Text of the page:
Life As A Femme-Presenting Non-Binary Person

Writing in it’s purest motivation for me is cathartic. I love writing about the world, the ways in which I slot into it, and the ways in which I don’t. Both for catartic reasoning, and also for education. As a non-binary person, I see the world without gender restrictions, and flow through as a genderless person, striving for excellence, and thriving in my own world. However, some people don’t share this level of awareness resulting in public prejudice and violence, occurring every single day. But how can we combat this?

Femme representation and presentation within the world is something that has always been seen as wrong or subject to persecution. Misogyny attacks us, and for me, is intertwined with my trans identity, creating trans-misogyny, soemthing that is not discussed enough, and something that is, in some eyes, seen as a myth.

But me, and millions of other people who experience it can tell you it certainly is not. Living and thriving as a femme presenting non-binary person is an act of defiance, disobedience, and political challenge every single day, and we need to talk about the problems we face more, and conclude that although they start a conversation, the experiences we live through are not up for discussion.

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I am personally looking for work now as a Fashion Management and Marketing graduate, and everyday situations such as applying for jobs can be difficult. Discrimination in the workplace is increasingly higher for trans and LGBTQIA+ people, due to workplace restrictions on gender, and non-inclusive environments.

Amazing groups such as Stonewall UK actively campaign to change this, which is a great way to challenge these problems in the public and private sectors. They have created a platform called Proud Employers, which actively seek workers for LGBTQIA+ friendly organisations, and allow us to feel safe when we are at work.

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This is a great step forward for us to feel safe at work, and to feel like we have the same opportunities as everybody else.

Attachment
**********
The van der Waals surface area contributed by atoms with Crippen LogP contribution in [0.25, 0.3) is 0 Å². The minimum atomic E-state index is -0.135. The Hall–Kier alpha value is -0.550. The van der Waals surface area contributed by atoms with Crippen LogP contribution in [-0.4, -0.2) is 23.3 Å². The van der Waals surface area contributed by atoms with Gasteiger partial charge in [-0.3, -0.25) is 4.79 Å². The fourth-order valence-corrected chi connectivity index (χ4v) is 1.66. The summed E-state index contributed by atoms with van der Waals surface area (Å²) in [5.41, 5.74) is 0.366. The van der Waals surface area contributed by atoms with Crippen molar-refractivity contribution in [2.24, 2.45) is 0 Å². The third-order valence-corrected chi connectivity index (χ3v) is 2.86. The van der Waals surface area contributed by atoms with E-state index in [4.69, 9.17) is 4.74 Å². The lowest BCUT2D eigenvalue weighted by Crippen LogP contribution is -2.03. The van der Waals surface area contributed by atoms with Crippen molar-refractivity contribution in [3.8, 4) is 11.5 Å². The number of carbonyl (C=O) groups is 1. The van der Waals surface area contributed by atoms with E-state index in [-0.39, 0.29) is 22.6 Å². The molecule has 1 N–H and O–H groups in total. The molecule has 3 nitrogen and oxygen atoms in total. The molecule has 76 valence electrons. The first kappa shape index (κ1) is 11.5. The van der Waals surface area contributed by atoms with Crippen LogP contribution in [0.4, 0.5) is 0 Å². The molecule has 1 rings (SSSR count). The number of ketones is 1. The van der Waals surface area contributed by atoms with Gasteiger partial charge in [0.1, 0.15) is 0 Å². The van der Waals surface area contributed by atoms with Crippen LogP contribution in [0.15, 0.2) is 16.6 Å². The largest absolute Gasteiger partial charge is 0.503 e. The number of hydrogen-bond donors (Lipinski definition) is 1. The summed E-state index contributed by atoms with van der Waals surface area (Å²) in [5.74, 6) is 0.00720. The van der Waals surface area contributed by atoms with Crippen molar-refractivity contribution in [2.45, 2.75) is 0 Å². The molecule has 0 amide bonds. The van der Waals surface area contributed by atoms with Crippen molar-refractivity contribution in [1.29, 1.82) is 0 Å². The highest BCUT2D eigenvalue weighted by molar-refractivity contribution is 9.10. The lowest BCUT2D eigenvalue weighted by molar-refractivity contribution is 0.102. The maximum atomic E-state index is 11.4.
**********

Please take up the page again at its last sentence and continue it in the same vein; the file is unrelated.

In terms of more social issues, we want to be able to thrive and flourish in mutually beneficial relationships, but again hurdles appear that can make that difficult. Fetishism and sexual harrassment are sadly part of everyday life for many trans/non-binary people, as one of the first ways that people interact with us is through porn. Positive sex work and porn is an amazing thing for our community, however mainstream channels exploit our stories and our lives in a way that has a real impact on our day to day lives.

Throughout my social channels and especially Instagram stories I share the ways in which, predominantly men, objectify and sexualise my body in public. Speaking about it and sharing lived experience for me is a great way to be able to explore that with people who may not be aware, and highlight these issues for a broader audience.

Fashion is a great way for many trans/non-binary and LGBTQIA+ people in general to express their gender identity, and is a real pillar of strength for us. Fashion was one of the first ways I expressed my gender identity in person, and it really is under-estimated as a tool in society. Our clothes are more than just a choice, and are an outlet for artistry, freedom and love, and I for one would love to see more change within the fashion industry in retail spaces and online, to make this a safer space for us to shop in, as we already face problems.

For example, trans/non-binary activist Travis Alabanza was refused entry into the female changing rooms due to their binary attitude to this space, leaving them hurt and unable to utilise the facilities because of the prejudiced systems that one of the worlds biggest fashion retailers still enforces.

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I don’t want to sit here and discuss the ways in which non-binary femme presenting people solely struggle, because we have so much love, adoration and inclusion from within our own communities that is an amazing centre for support.

But it is important to highlight the struggles and differences in our lives and our lived experiences, so we can educate more people, and begin to change attitudes in public.

If you see us on the streets and think we are feeling unsafe or victimised, come over and help us! We are strong and we are resillient but human love and support in public is a real aid to our lives, as in public spaces it can feel like we are on our own sometimes.

We are here and we have been here for decades, and we just want to feel loved, safe and protected in the world, so lets work together to make that happen.

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